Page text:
There is a part of my history with Scripture that makes me laugh at this passage. Back in my college and young adult days, the admonition was, don’t worry so much. It’s a sin! Which only made me worry that I was worrying too much, and then I realized that I was worrying about worrying so I was DEFINITELY sinning, which made me worry even more.
As adults with more life experience, we can laugh at that ridiculous cycle brought on by an immature reading and application of this passage (usually taught by an equally immature peer in a college or young adult group). It’s a necessary part of growing up.
Sadly, I’ve met more than a few adults and long-time church attenders who still try to live out this passage by putting all of their effort into “not worrying so much.” It can go much, much deeper than just our thought life. The secret to less worry isn’t about what we think about, but who we think about. I love the DBS questions that challenge us to think about God and how we relate to him, especially for this passage.
The songs this week are more than just sing-along songs! They can be powerful declarations of the one who gives us reason to be at peace, to be worry-free, even if we are in the middle of a worrisome circumstance. The peace of God that banishes worry is a peace that surpasses understanding . . . which means we have to be ok with not understanding. Sing these songs with those difficult situations in mind, declaring that you receive God’s peace—the peace that takes up so much of your heart and mind that it leaves no room for worry.
You can also take the lyrics of one of the songs and have your group speak them over whatever it is that has them worried. For example, the chorus of “It Is Well With My Soul” is just a few simple lines:
It is well with my soul
It is well, it is well with my soul
- Have each person write a few words about what has them worried on a piece of paper.
- Hold it in their hands and spend some time spiritually and symbolically giving it to the care of God, who knows every detail.
- Then, say together (or whenever they are ready), “It is well with my soul / It is well, it is well with my soul.”
- Have them imagine themselves putting the situation in a bag and handing it over to God.
- Then give them time to receive back from God whatever he wants to give to them. Give them a few minutes to receive his gift to them, to process and enjoy that gift, and to thank Him for it.
- Allow time for sharing if anyone wants to do so.
The YouTube list contains videos with lyrics that are easily shareable during an online Life Group gathering, but the selection can be more limited because of licensing and copyright laws. YouTube also leans toward newer songs where publishers have been uploading new releases but haven’t created videos for older music. A lot of the older songs might not have official lyric videos (created by people who don’t own the rights), so we can’t officially share them here.
Spotify only has audio tracks (no lyrics), but the list is longer because licensing and copyright laws are easier to observe on this platform. What you use will depend on how comfortable your group is with engaging in worship in different ways (in other words, singing without words or simply engaging and agreeing while listening without singing along).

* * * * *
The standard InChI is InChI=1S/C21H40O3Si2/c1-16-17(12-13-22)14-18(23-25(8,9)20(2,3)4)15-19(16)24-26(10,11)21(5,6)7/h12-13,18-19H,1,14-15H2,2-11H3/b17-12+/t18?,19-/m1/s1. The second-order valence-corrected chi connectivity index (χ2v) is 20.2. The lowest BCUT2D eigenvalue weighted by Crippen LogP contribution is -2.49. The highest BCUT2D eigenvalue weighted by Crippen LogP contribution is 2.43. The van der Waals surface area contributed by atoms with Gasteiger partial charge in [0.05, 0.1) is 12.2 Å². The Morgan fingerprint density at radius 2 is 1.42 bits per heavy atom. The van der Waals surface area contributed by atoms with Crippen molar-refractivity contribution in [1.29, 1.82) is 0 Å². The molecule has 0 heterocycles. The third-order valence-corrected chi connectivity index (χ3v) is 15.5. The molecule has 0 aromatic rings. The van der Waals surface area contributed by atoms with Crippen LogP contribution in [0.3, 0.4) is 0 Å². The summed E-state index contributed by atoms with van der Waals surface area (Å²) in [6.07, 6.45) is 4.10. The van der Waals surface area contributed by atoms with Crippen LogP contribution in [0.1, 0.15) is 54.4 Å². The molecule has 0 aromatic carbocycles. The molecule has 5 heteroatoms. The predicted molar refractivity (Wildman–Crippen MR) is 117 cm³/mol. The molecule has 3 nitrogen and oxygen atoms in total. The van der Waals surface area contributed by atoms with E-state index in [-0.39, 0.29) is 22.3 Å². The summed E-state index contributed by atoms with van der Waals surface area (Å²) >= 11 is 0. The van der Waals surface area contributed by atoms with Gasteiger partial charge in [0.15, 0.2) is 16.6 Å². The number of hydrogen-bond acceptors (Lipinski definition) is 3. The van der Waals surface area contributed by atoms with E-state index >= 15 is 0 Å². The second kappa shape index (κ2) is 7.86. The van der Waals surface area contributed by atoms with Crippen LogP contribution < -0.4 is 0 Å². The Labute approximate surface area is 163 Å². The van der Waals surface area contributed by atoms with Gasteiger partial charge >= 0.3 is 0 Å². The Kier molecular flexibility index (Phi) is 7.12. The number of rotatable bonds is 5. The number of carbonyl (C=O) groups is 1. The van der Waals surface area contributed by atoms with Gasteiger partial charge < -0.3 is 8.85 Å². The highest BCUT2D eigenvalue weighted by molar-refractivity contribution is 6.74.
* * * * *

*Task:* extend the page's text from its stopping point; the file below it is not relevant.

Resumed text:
Please do not feel you have to use all or any of either list! These were inspired by one person’s study of the selected passage. You can choose one or two (probably all you will have time for in a weekly Life Group gathering) or you can create your own list! These are meant to be a springboard, a list of possibilities; this is not a prescription to be precisely followed.
You can also forgo music altogether in favor of another form of worship. A growing list of ideas is provided at the end of this post.
Beyond the Life Groups, feel free to enjoy the music throughout your week. Share the songs with anyone who might be interested. You may know someone who is going through something that is addressed in the lyrics and will be encouraged by a song.
PASSAGE: Matthew 6.25–34
Other ways to worship
Worship is our response to God. Music inspires our worship but—in and of itself—music is not worship. If finding a worship leader or managing the technology in the era of online group meetings proves to be more challenging, allow your group to worship in other ways!
Any activity that causes our hearts to acknowledge the reality of who God is and the reality of who we are in Him is considered worship, whether it is singing in a group or working alone in the kitchen à la Brother Lawrence. Below is a list of just a few possibilities, but don’t be limited by a list! Let Holy Spirit whisper ideas to you about how God wants to be worshipped by your group.
- A–Z: name something about God that you love beginning with each letter of the alphabet
- testimonies: share something that God has done over the past week and allow yourselves to marvel at his goodness
- found objects: ask group members to share something from around the house that reminds them of God
- personalize a passage: choose a Psalm and read it slowly, allowing everyone in the group to imagine themselves as the writer and to take time to apply that Psalmist’s experience to a situation in their own lives (Psalm 23 is a good starter one to try this activity)